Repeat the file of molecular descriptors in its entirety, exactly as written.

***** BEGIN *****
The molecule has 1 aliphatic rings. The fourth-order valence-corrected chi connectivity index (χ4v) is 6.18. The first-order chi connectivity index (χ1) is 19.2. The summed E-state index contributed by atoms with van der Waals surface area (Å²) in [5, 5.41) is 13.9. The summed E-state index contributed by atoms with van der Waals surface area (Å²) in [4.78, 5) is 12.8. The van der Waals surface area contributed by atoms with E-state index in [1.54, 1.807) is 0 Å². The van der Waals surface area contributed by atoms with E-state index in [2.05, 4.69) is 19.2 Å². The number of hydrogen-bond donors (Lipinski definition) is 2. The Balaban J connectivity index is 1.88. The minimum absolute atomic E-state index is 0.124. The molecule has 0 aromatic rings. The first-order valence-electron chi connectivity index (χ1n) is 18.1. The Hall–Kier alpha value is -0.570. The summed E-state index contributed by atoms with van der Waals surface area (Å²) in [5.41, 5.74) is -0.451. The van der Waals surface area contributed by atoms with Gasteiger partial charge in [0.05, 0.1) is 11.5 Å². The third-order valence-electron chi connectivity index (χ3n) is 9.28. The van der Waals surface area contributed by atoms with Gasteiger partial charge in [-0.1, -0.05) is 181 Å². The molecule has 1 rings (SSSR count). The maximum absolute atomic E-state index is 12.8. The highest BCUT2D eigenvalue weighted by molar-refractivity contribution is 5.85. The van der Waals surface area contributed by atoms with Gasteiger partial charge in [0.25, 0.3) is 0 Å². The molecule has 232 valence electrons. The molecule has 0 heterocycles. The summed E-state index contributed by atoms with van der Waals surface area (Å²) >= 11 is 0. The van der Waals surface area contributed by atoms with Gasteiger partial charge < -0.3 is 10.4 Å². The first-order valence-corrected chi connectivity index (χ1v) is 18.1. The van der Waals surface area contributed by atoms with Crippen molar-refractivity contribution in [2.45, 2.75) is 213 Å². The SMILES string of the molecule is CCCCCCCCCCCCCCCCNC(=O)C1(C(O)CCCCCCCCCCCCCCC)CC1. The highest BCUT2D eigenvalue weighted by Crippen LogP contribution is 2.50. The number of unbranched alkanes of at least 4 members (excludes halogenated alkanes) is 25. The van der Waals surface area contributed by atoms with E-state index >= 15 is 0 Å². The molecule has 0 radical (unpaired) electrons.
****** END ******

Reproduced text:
The molecule has 1 aliphatic rings. The fourth-order valence-corrected chi connectivity index (χ4v) is 6.18. The first-order chi connectivity index (χ1) is 19.2. The summed E-state index contributed by atoms with van der Waals surface area (Å²) in [5, 5.41) is 13.9. The summed E-state index contributed by atoms with van der Waals surface area (Å²) in [4.78, 5) is 12.8. The van der Waals surface area contributed by atoms with E-state index in [1.54, 1.807) is 0 Å². The van der Waals surface area contributed by atoms with E-state index in [2.05, 4.69) is 19.2 Å². The number of hydrogen-bond donors (Lipinski definition) is 2. The Balaban J connectivity index is 1.88. The minimum absolute atomic E-state index is 0.124. The molecule has 0 aromatic rings. The first-order valence-electron chi connectivity index (χ1n) is 18.1. The Hall–Kier alpha value is -0.570. The summed E-state index contributed by atoms with van der Waals surface area (Å²) in [5.41, 5.74) is -0.451. The van der Waals surface area contributed by atoms with Gasteiger partial charge in [0.05, 0.1) is 11.5 Å². The third-order valence-electron chi connectivity index (χ3n) is 9.28. The van der Waals surface area contributed by atoms with Gasteiger partial charge in [-0.1, -0.05) is 181 Å². The molecule has 1 rings (SSSR count). The maximum absolute atomic E-state index is 12.8. The highest BCUT2D eigenvalue weighted by molar-refractivity contribution is 5.85. The van der Waals surface area contributed by atoms with Gasteiger partial charge in [0.25, 0.3) is 0 Å². The molecule has 232 valence electrons. The molecule has 0 heterocycles. The summed E-state index contributed by atoms with van der Waals surface area (Å²) >= 11 is 0. The van der Waals surface area contributed by atoms with Gasteiger partial charge < -0.3 is 10.4 Å². The first-order valence-corrected chi connectivity index (χ1v) is 18.1. The van der Waals surface area contributed by atoms with Crippen molar-refractivity contribution in [2.45, 2.75) is 213 Å². The SMILES string of the molecule is CCCCCCCCCCCCCCCCNC(=O)C1(C(O)CCCCCCCCCCCCCCC)CC1. The highest BCUT2D eigenvalue weighted by Crippen LogP contribution is 2.50. The number of unbranched alkanes of at least 4 members (excludes halogenated alkanes) is 25. The van der Waals surface area contributed by atoms with E-state index >= 15 is 0 Å². The molecule has 0 radical (unpaired) electrons.